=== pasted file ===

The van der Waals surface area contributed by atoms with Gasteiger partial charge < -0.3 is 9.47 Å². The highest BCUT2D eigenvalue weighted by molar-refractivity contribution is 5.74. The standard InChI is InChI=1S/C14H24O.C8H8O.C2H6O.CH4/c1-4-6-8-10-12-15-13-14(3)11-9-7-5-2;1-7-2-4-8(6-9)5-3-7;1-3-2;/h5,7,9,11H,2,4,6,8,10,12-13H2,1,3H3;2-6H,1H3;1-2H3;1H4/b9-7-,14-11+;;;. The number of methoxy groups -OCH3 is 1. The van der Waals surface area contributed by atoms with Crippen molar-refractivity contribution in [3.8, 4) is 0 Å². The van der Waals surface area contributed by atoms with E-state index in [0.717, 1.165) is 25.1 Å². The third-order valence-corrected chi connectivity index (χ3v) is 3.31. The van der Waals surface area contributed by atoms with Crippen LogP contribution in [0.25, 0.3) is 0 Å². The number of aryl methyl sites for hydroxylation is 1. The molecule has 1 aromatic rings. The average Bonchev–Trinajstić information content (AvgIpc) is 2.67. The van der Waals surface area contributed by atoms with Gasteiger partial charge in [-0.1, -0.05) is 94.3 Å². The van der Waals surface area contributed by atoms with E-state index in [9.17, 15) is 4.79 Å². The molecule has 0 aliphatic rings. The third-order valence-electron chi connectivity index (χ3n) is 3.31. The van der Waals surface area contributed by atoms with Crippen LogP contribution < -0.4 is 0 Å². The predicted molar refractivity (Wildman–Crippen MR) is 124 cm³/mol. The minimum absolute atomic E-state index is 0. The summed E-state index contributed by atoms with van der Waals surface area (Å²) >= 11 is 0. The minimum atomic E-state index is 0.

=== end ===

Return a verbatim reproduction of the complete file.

The van der Waals surface area contributed by atoms with Gasteiger partial charge < -0.3 is 9.47 Å². The highest BCUT2D eigenvalue weighted by molar-refractivity contribution is 5.74. The standard InChI is InChI=1S/C14H24O.C8H8O.C2H6O.CH4/c1-4-6-8-10-12-15-13-14(3)11-9-7-5-2;1-7-2-4-8(6-9)5-3-7;1-3-2;/h5,7,9,11H,2,4,6,8,10,12-13H2,1,3H3;2-6H,1H3;1-2H3;1H4/b9-7-,14-11+;;;. The number of methoxy groups -OCH3 is 1. The van der Waals surface area contributed by atoms with Crippen molar-refractivity contribution in [3.8, 4) is 0 Å². The van der Waals surface area contributed by atoms with E-state index in [0.717, 1.165) is 25.1 Å². The third-order valence-corrected chi connectivity index (χ3v) is 3.31. The van der Waals surface area contributed by atoms with Crippen LogP contribution in [0.25, 0.3) is 0 Å². The number of aryl methyl sites for hydroxylation is 1. The molecule has 1 aromatic rings. The average Bonchev–Trinajstić information content (AvgIpc) is 2.67. The van der Waals surface area contributed by atoms with Gasteiger partial charge in [-0.1, -0.05) is 94.3 Å². The van der Waals surface area contributed by atoms with E-state index in [9.17, 15) is 4.79 Å². The molecule has 0 aliphatic rings. The third-order valence-electron chi connectivity index (χ3n) is 3.31. The van der Waals surface area contributed by atoms with Crippen LogP contribution < -0.4 is 0 Å². The predicted molar refractivity (Wildman–Crippen MR) is 124 cm³/mol. The minimum absolute atomic E-state index is 0. The summed E-state index contributed by atoms with van der Waals surface area (Å²) >= 11 is 0. The minimum atomic E-state index is 0.